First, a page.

KATHMANDU, Oct 6: Even though many education ministers in the past could not turn their promises of upgrading the country’s education system into reality, Education Minister Dhani Ram Paudel has presented his work plans on Thursday.
At a program organized by the Education Journalists’ Network (EJON) to share Dashain wishes in Kathmandu today, Minister Paudel unveiled his 19-point work plans nearly one and half months after assuming the post.
According to his work plans, a high level National Education Commission will be formed within a month. The task of formulating the new education regulation will be completed within 35 days. A review committee will be formed within a month to study on the sacked teachers and staff.
Similarly, the bill on higher education will be immediately presented at the parliament for discussion.
Likewise, an attempt would be made to approve the bill on national medical education.
The work to establish at least one government medical college in each of the seven federal states would also be started. Colorful textbooks will be printed for grades 1 and 2 in the coming academic year.
The teacher-student ratio at public schools would be adjusted within six months. One hundred community schools will be developed as model schools in this fiscal year.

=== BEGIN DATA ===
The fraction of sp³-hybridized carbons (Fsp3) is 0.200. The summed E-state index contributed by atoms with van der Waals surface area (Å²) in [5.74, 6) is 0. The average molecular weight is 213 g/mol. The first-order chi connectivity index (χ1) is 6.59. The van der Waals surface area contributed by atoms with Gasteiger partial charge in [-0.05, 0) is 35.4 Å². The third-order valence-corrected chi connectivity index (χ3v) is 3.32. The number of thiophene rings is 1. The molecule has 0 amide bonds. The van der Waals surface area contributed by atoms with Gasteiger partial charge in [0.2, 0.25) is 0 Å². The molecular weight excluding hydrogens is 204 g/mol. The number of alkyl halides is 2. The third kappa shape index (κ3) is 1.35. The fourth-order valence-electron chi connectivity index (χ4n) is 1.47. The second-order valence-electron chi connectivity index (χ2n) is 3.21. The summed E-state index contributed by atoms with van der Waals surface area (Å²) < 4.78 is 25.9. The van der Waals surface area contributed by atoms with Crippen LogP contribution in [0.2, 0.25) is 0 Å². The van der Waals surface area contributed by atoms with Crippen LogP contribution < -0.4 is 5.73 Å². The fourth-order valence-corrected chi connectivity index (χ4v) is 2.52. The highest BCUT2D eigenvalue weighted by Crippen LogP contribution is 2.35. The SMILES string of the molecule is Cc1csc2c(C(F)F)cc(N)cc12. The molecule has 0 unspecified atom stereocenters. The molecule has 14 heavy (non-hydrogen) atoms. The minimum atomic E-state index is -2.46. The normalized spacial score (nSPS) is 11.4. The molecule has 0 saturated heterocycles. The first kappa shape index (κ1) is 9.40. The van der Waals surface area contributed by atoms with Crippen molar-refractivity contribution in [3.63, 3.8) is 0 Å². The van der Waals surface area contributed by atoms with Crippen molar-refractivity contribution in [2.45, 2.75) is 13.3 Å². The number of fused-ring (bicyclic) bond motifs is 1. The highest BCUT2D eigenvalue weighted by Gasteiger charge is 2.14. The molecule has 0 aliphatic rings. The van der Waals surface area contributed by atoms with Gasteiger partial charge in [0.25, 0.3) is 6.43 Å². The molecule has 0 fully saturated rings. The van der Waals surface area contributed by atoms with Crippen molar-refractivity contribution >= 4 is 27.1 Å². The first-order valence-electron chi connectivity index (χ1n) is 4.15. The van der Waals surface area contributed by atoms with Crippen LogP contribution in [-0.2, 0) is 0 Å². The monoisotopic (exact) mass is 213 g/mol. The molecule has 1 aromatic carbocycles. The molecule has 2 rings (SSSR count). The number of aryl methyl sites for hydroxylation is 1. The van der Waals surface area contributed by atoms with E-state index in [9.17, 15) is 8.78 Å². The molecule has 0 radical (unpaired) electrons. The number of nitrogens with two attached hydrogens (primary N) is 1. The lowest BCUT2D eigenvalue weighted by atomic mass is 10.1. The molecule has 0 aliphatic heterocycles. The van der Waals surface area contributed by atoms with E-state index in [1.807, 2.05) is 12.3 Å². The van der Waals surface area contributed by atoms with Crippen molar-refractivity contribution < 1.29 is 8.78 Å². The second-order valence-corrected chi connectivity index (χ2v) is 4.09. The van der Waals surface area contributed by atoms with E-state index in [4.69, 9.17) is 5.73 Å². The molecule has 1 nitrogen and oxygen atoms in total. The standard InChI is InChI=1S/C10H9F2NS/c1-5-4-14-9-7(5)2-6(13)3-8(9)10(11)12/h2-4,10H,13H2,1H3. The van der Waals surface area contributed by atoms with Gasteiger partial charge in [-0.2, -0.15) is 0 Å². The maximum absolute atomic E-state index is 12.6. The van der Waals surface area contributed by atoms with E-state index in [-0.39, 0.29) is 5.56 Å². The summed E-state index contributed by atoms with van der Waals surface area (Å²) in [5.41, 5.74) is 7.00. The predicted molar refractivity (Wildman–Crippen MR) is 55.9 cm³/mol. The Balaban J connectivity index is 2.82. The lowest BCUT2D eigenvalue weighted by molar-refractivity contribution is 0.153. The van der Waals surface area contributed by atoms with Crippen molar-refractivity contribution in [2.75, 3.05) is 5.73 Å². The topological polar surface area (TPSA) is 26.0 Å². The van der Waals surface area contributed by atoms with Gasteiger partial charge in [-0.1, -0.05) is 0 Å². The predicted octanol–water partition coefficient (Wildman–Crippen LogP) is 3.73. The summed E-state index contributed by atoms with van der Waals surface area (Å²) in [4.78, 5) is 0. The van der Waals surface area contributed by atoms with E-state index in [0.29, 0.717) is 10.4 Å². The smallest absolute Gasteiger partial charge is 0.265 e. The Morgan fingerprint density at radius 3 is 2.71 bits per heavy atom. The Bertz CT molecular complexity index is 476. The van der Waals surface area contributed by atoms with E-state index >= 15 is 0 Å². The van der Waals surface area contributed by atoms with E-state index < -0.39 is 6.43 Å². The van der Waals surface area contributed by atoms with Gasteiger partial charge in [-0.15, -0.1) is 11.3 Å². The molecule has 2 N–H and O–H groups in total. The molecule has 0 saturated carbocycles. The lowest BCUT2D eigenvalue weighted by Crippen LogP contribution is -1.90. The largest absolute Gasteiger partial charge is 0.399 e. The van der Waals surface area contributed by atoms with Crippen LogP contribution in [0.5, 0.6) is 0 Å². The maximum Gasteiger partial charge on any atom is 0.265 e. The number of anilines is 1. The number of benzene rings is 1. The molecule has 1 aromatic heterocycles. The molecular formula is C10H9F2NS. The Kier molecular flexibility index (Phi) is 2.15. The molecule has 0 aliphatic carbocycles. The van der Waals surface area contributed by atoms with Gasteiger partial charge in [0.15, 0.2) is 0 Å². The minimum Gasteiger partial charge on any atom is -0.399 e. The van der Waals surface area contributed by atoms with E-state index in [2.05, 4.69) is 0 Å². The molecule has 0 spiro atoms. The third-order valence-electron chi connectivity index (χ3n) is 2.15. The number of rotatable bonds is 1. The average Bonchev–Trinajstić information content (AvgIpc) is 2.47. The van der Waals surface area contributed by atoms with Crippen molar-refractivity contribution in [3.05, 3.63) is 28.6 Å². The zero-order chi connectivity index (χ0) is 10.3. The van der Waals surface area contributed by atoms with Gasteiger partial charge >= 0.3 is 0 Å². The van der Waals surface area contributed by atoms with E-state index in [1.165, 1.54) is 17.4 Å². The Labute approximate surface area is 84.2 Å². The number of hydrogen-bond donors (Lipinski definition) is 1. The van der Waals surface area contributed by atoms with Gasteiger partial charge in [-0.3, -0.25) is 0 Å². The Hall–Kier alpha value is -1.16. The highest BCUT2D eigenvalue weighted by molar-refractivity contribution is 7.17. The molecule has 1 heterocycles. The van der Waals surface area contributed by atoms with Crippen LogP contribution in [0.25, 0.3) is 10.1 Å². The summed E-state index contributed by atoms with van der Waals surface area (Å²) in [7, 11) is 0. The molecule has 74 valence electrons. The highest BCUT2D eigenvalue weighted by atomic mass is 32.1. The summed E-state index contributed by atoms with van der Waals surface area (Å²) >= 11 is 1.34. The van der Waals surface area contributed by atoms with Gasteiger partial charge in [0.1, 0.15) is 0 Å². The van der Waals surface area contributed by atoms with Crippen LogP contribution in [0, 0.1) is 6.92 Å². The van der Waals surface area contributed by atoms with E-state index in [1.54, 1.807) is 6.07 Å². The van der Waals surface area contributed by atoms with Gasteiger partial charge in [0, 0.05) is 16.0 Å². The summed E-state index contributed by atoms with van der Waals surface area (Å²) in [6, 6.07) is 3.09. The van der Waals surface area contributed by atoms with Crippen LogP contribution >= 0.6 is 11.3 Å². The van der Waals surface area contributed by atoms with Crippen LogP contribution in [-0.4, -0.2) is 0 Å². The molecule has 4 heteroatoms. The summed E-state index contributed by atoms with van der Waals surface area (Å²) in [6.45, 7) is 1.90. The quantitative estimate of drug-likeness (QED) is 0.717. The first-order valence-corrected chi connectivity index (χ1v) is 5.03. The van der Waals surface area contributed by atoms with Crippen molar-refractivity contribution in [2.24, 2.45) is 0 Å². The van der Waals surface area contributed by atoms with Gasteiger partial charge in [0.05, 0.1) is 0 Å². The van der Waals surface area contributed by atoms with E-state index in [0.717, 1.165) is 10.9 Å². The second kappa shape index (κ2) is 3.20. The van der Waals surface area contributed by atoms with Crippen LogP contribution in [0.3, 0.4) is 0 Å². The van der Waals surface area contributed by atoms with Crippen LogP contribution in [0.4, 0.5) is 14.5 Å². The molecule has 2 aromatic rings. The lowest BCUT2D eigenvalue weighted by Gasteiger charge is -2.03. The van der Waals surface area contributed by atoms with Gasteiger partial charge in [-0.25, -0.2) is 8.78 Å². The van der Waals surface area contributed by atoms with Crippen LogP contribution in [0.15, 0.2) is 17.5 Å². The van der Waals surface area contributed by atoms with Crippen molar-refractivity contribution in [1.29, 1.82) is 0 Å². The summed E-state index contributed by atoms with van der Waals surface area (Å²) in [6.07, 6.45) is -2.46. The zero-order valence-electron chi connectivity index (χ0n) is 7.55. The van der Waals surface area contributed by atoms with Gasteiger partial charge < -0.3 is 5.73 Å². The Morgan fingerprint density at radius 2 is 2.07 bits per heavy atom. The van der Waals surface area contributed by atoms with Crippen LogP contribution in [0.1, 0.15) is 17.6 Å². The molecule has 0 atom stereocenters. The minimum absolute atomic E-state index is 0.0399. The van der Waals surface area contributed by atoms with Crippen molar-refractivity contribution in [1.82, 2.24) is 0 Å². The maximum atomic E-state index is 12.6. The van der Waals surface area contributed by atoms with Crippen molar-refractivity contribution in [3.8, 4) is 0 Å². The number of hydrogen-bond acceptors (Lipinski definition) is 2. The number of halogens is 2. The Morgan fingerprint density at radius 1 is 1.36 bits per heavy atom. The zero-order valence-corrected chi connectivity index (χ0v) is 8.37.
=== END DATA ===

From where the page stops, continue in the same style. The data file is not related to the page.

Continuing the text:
National qualification framework will be formulated to provide accreditation to formal, non-formal vocational education and training within six months. Scholarships directive will be developed to streamline the system of providing education grants with one-door policy.
Manuals will be created for providing low interest loans for rebuilding quake damaged schools and for educated youths within three months.
Other programs include making all municipalities and 60 districts as literate zones; launching effective enrollment campaign in community schools; setting up seven polytechnic schools in each of seven states and 12 agriculture campuses in the current fiscal year as part of the goal to have an agriculture campus in each of 75 districts; land management of public schools; turning Nepal into an international education hub; administrative reconstruction of the Education Ministry; and rewarding the best community schools.
“None of these plans are new. There’s a huge difference between announcing a plan and implementing them,” said the stakeholders.